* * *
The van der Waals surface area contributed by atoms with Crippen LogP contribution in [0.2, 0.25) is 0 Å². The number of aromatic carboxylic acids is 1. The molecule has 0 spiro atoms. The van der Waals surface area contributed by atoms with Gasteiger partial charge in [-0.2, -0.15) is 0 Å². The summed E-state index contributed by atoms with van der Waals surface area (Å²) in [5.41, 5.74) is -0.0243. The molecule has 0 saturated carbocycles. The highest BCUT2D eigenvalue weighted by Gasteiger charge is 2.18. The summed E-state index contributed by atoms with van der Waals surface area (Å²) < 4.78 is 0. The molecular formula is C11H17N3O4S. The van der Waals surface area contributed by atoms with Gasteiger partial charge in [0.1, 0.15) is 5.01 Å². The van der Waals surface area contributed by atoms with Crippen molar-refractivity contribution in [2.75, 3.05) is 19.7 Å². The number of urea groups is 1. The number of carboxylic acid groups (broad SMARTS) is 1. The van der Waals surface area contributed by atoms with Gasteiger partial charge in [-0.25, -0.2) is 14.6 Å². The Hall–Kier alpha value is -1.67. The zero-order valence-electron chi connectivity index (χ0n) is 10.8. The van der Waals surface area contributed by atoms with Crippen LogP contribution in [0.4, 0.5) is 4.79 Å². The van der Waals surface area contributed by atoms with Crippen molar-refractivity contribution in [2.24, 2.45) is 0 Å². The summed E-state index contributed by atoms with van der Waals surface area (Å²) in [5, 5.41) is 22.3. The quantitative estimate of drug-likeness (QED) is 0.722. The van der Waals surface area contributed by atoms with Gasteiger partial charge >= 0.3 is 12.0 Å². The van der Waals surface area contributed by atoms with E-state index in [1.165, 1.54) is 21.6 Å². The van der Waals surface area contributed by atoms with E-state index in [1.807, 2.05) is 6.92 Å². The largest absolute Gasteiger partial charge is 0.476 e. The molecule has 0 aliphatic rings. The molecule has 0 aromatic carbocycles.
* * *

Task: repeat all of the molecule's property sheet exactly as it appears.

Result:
The van der Waals surface area contributed by atoms with Crippen LogP contribution in [0.2, 0.25) is 0 Å². The number of aromatic carboxylic acids is 1. The molecule has 0 spiro atoms. The van der Waals surface area contributed by atoms with Gasteiger partial charge in [-0.2, -0.15) is 0 Å². The summed E-state index contributed by atoms with van der Waals surface area (Å²) in [5.41, 5.74) is -0.0243. The molecule has 0 saturated carbocycles. The highest BCUT2D eigenvalue weighted by Gasteiger charge is 2.18. The summed E-state index contributed by atoms with van der Waals surface area (Å²) < 4.78 is 0. The molecular formula is C11H17N3O4S. The van der Waals surface area contributed by atoms with Gasteiger partial charge in [0.1, 0.15) is 5.01 Å². The van der Waals surface area contributed by atoms with Crippen molar-refractivity contribution in [2.75, 3.05) is 19.7 Å². The number of urea groups is 1. The number of carboxylic acid groups (broad SMARTS) is 1. The van der Waals surface area contributed by atoms with Gasteiger partial charge in [-0.25, -0.2) is 14.6 Å². The Hall–Kier alpha value is -1.67. The zero-order valence-electron chi connectivity index (χ0n) is 10.8. The van der Waals surface area contributed by atoms with Crippen LogP contribution in [0.4, 0.5) is 4.79 Å². The van der Waals surface area contributed by atoms with Crippen molar-refractivity contribution in [2.24, 2.45) is 0 Å². The summed E-state index contributed by atoms with van der Waals surface area (Å²) in [5, 5.41) is 22.3. The quantitative estimate of drug-likeness (QED) is 0.722. The van der Waals surface area contributed by atoms with Gasteiger partial charge >= 0.3 is 12.0 Å². The van der Waals surface area contributed by atoms with E-state index in [1.165, 1.54) is 21.6 Å². The van der Waals surface area contributed by atoms with E-state index in [1.807, 2.05) is 6.92 Å². The largest absolute Gasteiger partial charge is 0.476 e. The molecule has 0 aliphatic rings. The molecule has 0 aromatic carbocycles.